Author Archive

Fed Up With Food Additives!

Written by admin on August 4th, 2011. Posted in Healthy Eating Ideas

Wow. I cannot recommend highly enough to take the time to read a few of these little stories from the Fed Up website and then explore their information. It’s amazing what we put in our mouths that are loaded with so many codes it could be a matrix we’re ingesting by day’s end. Some issues resolved in the testimonial feedback are: Rash, Eczema, night terrors, depression, anxiety, anger, Crohn’s…the list goes on.

I suddenly realised why our girls may have been be losing the plot the last few days. I initially thought, “Oh no, the Terrible Two’s they all talk about”. But today they’re a lot better. I remember the other night we had a new meatball dish from an ‘upmarket’ butcher on Ferry Road. I usually have the kids on a pretty natural food diet which keeps their moods up, a great attention span and they’re very articulate. But lately, nada!

I also felt ridiculously depressed with no self confidence and my patience had all but flown out the window. So much so I simply didn’t felt like, well, me. Just this short tempered monster who’d gained access to my body!

After reading on the Fed Up website (above) about these people and their reactions to food additives and the resulting diet changes I know that our family, like all others, suffer from the health effects of our foods riddled with flavour enhancers, additives, preservatives and colours. Each family, and each individual to varying degrees. Read the Fed Up article and see if you find any correlations with behavioural, mental or physical challenges in your family today.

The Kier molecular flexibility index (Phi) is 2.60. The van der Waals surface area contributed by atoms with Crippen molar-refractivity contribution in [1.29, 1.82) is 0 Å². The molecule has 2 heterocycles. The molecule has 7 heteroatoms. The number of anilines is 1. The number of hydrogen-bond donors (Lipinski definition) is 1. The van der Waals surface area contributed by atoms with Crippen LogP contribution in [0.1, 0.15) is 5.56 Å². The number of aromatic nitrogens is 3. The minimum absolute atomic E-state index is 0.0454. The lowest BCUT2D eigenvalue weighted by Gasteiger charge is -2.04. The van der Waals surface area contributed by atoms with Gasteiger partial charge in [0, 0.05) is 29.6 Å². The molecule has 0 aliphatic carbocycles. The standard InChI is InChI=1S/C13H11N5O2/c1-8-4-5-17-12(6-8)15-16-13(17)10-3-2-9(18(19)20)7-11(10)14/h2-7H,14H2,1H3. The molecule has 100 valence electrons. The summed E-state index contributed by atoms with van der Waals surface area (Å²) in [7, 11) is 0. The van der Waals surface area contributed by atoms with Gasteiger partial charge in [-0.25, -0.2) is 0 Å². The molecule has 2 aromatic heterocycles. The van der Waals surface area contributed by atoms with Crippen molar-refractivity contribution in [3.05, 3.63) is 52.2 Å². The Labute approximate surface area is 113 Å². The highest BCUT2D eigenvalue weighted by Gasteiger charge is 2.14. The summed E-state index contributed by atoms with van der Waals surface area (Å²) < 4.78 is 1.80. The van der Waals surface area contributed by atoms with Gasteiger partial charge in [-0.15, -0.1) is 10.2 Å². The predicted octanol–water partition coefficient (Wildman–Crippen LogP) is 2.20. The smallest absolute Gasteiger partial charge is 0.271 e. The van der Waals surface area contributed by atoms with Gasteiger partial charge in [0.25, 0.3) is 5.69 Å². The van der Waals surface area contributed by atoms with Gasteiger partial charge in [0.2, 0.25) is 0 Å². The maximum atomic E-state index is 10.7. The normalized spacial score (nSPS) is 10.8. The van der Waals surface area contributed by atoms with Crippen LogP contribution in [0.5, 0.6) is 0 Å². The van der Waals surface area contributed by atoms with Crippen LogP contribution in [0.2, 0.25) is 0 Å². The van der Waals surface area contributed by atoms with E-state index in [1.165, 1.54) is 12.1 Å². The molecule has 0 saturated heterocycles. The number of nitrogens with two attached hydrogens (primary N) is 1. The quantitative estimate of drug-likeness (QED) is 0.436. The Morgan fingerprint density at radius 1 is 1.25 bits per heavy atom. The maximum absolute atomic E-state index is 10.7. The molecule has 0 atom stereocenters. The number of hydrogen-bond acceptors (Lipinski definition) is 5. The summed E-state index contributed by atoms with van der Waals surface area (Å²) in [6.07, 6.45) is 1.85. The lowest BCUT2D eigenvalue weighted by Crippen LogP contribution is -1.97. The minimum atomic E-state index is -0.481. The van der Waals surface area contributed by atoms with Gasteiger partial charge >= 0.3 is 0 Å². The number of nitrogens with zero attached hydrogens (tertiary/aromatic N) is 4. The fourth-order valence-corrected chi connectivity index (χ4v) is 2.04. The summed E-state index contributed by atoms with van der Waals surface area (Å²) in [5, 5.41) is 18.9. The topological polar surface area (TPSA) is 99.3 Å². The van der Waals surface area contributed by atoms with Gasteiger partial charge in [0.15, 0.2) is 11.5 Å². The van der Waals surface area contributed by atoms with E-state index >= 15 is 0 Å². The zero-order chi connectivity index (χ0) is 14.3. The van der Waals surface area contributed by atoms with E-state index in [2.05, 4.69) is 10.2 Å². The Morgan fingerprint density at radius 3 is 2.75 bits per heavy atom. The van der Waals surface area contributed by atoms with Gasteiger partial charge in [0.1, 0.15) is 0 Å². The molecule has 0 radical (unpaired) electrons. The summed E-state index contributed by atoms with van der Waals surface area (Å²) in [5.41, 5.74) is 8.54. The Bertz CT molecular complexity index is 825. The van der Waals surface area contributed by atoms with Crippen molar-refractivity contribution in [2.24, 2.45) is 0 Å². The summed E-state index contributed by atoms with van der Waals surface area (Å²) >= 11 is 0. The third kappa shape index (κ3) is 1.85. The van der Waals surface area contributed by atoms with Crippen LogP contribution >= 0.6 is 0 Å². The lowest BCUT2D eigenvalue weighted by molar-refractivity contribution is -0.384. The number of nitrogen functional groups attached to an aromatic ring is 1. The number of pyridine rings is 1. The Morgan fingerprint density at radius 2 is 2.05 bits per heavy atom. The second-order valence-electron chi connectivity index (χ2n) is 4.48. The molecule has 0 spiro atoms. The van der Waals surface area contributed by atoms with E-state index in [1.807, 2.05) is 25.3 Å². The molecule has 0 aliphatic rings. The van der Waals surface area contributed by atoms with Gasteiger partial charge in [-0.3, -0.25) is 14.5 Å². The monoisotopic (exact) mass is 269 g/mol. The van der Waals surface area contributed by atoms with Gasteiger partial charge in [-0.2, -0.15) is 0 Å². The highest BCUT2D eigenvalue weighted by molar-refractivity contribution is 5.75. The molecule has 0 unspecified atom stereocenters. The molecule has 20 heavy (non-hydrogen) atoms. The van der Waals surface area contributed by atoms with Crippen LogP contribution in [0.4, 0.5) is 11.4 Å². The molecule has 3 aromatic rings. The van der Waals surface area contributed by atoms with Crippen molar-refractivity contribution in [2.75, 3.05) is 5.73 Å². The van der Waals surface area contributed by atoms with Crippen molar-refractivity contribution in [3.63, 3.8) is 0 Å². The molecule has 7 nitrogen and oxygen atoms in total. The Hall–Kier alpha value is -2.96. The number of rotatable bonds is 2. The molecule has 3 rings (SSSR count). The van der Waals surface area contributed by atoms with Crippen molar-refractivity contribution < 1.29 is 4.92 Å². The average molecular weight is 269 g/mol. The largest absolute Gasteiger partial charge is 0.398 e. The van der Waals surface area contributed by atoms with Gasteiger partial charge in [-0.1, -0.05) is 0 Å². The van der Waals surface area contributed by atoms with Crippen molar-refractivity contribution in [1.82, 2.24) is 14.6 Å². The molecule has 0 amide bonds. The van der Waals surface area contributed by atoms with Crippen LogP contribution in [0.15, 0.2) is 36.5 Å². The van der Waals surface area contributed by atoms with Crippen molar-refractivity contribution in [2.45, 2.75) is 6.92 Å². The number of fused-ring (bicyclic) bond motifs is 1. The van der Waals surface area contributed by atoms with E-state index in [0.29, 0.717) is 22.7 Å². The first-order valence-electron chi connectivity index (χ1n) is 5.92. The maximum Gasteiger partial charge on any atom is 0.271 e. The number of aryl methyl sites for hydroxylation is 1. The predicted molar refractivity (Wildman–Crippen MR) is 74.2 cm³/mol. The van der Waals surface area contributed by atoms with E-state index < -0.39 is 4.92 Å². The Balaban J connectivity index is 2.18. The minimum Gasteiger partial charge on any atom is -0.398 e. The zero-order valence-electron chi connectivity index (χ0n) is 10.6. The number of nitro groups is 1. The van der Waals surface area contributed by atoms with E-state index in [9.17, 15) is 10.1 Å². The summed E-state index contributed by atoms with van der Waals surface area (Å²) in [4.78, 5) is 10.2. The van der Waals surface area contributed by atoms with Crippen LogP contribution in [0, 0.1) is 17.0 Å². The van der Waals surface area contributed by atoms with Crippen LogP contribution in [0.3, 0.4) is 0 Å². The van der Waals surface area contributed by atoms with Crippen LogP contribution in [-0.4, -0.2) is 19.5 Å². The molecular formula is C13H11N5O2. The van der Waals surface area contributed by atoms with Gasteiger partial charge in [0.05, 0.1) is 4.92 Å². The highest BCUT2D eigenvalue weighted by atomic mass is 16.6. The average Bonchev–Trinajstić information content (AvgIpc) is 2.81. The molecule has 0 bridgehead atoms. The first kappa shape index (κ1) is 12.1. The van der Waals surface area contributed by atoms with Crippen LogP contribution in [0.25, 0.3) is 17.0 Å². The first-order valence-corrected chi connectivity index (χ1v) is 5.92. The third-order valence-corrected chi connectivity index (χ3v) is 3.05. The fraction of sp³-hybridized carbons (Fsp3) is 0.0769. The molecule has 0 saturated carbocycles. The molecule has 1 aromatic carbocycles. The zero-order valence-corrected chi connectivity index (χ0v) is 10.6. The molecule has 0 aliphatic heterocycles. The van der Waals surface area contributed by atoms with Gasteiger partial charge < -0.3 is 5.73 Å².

Check the back of the packaging on your favourite food items – I dare you. Then start Googling alternative food ideas or additive free replacements. And if you feel so inclined spread the word to your friends and petition your supermarket for better products with less rubbish in them!

Get informed. Get healthy. Save your kids. Save your sanity.

Here’s a handy list of food additives and their safer alternatives.

Hooray Sue Dengate! She’s on the road. Visit Fed Up Roadshow Talks.

Healthy Eating = Happy Days.
25 Ridiculously Healthy Foods

TOMS Baby & Youth Clothes

Written by admin on July 30th, 2011. Posted in Baby Clothing

Blake Mycoskie is inspirational!

One for One

One for One Movement

“In 2006, American traveler Blake Mycoskie befriended children in Argentina and found they had no shoes to protect their feet. Wanting to help, he created TOMS, a company that would match every pair of shoes purchased with a pair of new shoes given to a child in need. One for One. Blake returned to Argentina with a group of family, friends and staff later that year with 10,000 pairs of shoes made possible by TOMS customers.

Why Shoes?

Many children in developing countries grow up barefoot. Whether at play, doing chores or going to school, these children are at risk:

•A leading cause of disease in developing countries is soil-transmitted diseases, which can penetrate the skin through bare feet. Wearing shoes can help prevent these diseases, and the long-term physical and cognitive harm they cause.